Amboseli on the Kenyan/Tanzanian border is one of the best canvases to work with in the world. I must have visited 15 times over the last five years and I almost always return to Nairobi with something. The amphitheater has an elemental starkness that suits my clean, ground up style of photography – the backdrops are rarely that busy in this arid dustbowl. The name Amboseli means ‘place of dust’ and that is instructive. To most lovers of East Africa, the ecosystem lacks the beauty and the glamour of other National parks such as the Serengeti and the Mara. Amboseli is just a flat and raw terrain albeit nestling below the towering Mount Kilimanjaro.
The range of animals in Amboseli also lacks breath – there are just a handful of cheetahs and lions, no leopards or rhinos, and there are no crocodiles because there are no rivers. However, what Amboseli does have is the best elephant viewing in the world. I go to Amboseli for one principal purpose – to work close to elephants as they cross the dry Lake Amboseli in search of water in the park. When a big herd crosses, it is as serene a spectacle in the natural world as I have ever come across. That is why Amboseli holds such a special place in my heart. It offers the chance to capture evocative imagery of elephants in a barren and remote wilderness. These are also not small elephants, they are some of the biggest tuskers in Africa.
10 years ago, lake crossings of large herds were common, especially at the end of the summer dry season when the surface water was scarce and the elephants traveled from the Kilimanjaro foothills across the lake for the remaining sources of water. There is no greater friend to a wildlife photographer than repeat or predictable animal behaviour and late October tended to offer the best opportunity for this. With the first rains arriving there were rarely tourists around and it often felt as if I had exclusive access to write the stories for the ‘daily elephant news’. The evening skies would often have a menacing dark countenance, which compliments the scorched earth below.
But recently the elephant behaviour in Amboseli has been affected by the growing number of Masai moving to the area with their cattle. This has impinged on the elephant’s way of life as cattle come with human tenders and also attract more lion. We were told as kids that elephants have great power of memory and increasingly there must be a disconnect between their memories and the current habitat. They are unsettled by change and Amboseli is changing. Cattle now dominate Amboseli and this is a story repeated throughout many of the parks in Kenya. The Masai are a powerful landowner in the country whose own needs along with their cattle are the prevailing variable in much of rural Southern Kenya.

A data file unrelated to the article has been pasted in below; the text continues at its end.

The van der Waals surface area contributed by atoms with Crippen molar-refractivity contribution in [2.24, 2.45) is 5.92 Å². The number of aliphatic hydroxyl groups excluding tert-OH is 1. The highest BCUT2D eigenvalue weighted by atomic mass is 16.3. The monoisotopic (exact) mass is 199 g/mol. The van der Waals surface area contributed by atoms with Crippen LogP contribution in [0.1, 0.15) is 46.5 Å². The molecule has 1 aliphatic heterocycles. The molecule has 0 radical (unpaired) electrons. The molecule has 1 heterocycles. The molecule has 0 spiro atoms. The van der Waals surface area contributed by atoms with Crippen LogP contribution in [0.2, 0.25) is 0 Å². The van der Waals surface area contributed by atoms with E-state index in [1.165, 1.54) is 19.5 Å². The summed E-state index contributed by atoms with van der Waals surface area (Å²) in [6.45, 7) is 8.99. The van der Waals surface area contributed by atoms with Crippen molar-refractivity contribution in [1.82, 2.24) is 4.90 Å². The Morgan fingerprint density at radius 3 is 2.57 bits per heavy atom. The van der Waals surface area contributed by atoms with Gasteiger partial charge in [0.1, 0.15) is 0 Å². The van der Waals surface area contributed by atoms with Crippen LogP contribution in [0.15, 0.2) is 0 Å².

For 3 years I had not seen a big herd cross the lake and my regular guide has started to greet me at the landings strip with eyes of resignation. He knows what I want and this means working out of the jeep, on the ground on the dry lake with a big elephant herd approaching. Since 2013, I had not had the privilege of seeing this and I have certainly put the hours in. There have been special vignettes with giraffes, zebras, wildebeest and small elephant groups but no big elephant crossings. Until October 2015, in the middle of the day, my ‘look out’ scout saw something that had the shape of a big herd starting to cross the lake – they may have been 5 miles from his vantage point, but through his binoculars his premise was con firmed – and the herd numbered over 25 – the biggest group the locals had seen for sometime. Being outside normal filming time, I was sitting writing at my camp when the news quickly came back to me while I was only wearing loafers and casual clothes. There was no time to change and I picked up my cameras and we drove the 7 miles in record time.
As we sped to the west side of the dry lake, I was emotionally focused but equally aware that the light was patchy with the sky dominated by localised rain cloud. I knew that this could compliment any ground content perfectly – much better to have threatening clouds at midday than a high sun. Those 20 minutes I spent that Sunday with the herd were spectacular and it was not hard to take something good. But one image ‘The Circle of Life’ stood out and the reaction from those I quickly showed it to homed in on the image’s grace and serenity. The composition has spirituality to it and in retrospect I made good quick decisions on both camera bodies and lenses. The photograph has a very good chance of passing the test of time. The detail is very pleasing and the composition is a gift that perhaps the hours of persistence deserved.
About David Yarrow
Scottish , b. 1966, based in London, United Kingdom